Great Western Railway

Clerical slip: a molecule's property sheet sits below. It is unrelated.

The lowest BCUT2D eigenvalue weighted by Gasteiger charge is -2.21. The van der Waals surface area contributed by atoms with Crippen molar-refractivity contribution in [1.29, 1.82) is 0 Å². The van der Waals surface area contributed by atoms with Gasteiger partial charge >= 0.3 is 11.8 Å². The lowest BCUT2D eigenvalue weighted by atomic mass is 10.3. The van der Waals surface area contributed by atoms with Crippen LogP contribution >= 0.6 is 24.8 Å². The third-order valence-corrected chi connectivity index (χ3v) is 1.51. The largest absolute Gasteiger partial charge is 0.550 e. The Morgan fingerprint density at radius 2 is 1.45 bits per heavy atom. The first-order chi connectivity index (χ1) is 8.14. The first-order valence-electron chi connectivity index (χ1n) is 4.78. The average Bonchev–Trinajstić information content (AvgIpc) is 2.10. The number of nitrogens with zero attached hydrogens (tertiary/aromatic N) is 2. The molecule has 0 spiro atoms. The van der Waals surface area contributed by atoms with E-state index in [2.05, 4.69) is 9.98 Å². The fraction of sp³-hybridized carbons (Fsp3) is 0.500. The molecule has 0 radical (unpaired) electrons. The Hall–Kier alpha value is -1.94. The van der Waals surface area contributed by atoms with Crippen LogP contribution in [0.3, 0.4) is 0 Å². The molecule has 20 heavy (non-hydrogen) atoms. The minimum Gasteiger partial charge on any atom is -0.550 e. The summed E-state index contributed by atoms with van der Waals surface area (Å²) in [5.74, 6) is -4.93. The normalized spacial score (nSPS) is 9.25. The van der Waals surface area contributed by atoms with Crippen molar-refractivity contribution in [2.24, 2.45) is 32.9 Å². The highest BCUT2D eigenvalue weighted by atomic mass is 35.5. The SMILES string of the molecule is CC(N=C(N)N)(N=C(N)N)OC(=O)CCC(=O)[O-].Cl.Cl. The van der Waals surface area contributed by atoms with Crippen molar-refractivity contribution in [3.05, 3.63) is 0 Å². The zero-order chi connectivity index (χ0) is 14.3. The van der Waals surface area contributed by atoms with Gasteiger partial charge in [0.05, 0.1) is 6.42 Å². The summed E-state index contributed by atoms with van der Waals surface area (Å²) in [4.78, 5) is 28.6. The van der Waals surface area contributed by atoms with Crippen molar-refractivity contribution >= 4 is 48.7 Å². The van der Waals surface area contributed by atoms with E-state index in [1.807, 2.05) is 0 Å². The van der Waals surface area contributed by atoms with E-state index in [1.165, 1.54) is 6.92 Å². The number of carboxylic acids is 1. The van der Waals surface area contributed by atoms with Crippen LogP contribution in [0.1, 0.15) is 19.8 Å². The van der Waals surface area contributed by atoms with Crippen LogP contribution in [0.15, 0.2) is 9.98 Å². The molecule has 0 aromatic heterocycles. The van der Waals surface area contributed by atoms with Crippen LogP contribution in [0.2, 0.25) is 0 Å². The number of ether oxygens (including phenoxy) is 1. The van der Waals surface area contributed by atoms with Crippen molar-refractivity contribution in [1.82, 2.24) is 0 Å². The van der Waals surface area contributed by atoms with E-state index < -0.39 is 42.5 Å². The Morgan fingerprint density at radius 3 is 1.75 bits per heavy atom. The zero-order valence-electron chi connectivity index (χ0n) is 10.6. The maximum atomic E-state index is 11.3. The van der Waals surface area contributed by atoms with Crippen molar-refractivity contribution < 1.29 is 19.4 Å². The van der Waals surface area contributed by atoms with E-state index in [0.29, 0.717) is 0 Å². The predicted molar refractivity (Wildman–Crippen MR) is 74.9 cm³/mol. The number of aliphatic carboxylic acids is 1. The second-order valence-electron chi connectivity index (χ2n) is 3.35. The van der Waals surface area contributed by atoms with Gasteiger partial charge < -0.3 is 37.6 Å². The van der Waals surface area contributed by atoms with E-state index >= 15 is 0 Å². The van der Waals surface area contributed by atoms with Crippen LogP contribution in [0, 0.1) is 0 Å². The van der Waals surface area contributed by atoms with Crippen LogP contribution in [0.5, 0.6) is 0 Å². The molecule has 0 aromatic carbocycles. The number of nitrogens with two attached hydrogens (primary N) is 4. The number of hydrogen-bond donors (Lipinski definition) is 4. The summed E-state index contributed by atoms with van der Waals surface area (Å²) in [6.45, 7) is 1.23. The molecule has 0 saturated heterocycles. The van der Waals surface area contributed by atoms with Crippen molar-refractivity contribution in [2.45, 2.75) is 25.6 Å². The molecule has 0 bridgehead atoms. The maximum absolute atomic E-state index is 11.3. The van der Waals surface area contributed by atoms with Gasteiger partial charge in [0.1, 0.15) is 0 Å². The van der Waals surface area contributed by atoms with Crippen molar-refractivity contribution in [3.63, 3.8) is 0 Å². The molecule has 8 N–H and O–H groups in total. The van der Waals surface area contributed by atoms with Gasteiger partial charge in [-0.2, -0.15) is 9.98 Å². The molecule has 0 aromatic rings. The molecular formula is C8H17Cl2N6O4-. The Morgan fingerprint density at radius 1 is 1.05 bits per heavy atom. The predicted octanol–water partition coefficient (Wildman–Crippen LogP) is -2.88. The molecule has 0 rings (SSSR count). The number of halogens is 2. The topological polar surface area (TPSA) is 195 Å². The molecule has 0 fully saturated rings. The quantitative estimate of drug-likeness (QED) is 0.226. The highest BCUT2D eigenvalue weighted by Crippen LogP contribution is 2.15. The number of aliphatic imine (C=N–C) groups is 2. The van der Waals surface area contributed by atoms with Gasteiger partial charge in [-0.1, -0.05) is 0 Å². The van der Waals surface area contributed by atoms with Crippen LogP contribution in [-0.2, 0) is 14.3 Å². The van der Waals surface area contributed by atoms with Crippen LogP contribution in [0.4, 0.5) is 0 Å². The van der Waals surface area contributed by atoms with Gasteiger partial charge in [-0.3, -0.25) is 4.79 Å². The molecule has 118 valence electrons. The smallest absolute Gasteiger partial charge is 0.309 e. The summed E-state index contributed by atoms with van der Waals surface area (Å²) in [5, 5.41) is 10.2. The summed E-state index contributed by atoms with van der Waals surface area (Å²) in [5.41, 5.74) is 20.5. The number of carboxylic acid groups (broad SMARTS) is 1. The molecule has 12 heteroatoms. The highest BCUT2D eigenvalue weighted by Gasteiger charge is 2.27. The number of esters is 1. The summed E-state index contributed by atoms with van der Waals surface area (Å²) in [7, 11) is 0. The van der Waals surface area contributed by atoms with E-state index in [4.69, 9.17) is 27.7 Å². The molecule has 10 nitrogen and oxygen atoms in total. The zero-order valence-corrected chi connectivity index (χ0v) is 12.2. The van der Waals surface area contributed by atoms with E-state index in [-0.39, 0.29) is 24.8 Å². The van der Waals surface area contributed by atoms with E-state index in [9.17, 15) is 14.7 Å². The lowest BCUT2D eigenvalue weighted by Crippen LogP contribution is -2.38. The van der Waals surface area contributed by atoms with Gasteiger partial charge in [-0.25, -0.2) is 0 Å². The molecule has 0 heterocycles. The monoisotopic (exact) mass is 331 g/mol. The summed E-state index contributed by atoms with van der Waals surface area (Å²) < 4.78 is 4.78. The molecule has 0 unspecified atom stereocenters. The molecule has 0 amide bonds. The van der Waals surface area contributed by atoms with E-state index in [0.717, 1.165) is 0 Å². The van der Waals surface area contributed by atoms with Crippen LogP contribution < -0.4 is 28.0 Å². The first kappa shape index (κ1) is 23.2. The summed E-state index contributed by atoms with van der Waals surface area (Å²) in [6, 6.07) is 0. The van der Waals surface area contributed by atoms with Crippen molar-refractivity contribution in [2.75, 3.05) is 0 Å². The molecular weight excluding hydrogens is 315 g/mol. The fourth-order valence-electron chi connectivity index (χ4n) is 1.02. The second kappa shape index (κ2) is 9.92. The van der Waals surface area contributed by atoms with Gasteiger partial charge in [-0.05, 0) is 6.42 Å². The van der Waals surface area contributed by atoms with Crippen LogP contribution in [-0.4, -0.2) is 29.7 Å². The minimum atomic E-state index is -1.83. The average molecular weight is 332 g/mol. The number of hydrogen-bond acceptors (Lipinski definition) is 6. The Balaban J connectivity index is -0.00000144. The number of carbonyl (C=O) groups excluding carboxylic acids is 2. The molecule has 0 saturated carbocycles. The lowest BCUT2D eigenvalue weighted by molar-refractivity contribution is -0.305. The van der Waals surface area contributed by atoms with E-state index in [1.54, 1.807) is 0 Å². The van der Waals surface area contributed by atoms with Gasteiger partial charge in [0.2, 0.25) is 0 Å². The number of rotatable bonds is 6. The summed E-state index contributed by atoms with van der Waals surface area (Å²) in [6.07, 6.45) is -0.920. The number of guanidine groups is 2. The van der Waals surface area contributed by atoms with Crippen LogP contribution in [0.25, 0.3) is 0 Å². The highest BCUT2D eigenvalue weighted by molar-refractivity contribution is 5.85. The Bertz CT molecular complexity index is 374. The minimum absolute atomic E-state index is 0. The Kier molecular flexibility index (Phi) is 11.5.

The Great Western Railway was created by Act of Parliament in 1835 to provide a double tracked line from Bristol to London. However work had started in 1832 to secure finance for the line, research possible routes and design stations, bridges and all other buildings required. In 1833 the twenty-seven year old Isambard Kingdom Brunel was to appointed to oversee this construction. It emerged as one of the greatest of pre-grouping lines, with a mileage of 2700 and running powers over a further 600 miles. It also operated a steamship service between Fishguard and Rosslare, and between Weymouth and the Channel Islands. In the 1923 grouping it became one of `the big four' and absorbed several smaller railways. The development and spread of the railway had a major influence on the development of the art colonies in the west of Cornwall. Penzance was only a days travel from the London or the Midlands, rather than the days - or even weeks by sea or road - depending on weather conditions. The railways as a whole were also a source of income for many of the artists, who produced travel posters of the various seaside towns and villages that people could visit. After WWII the GWR was Nationalised along with the other companies to form British Railways BR.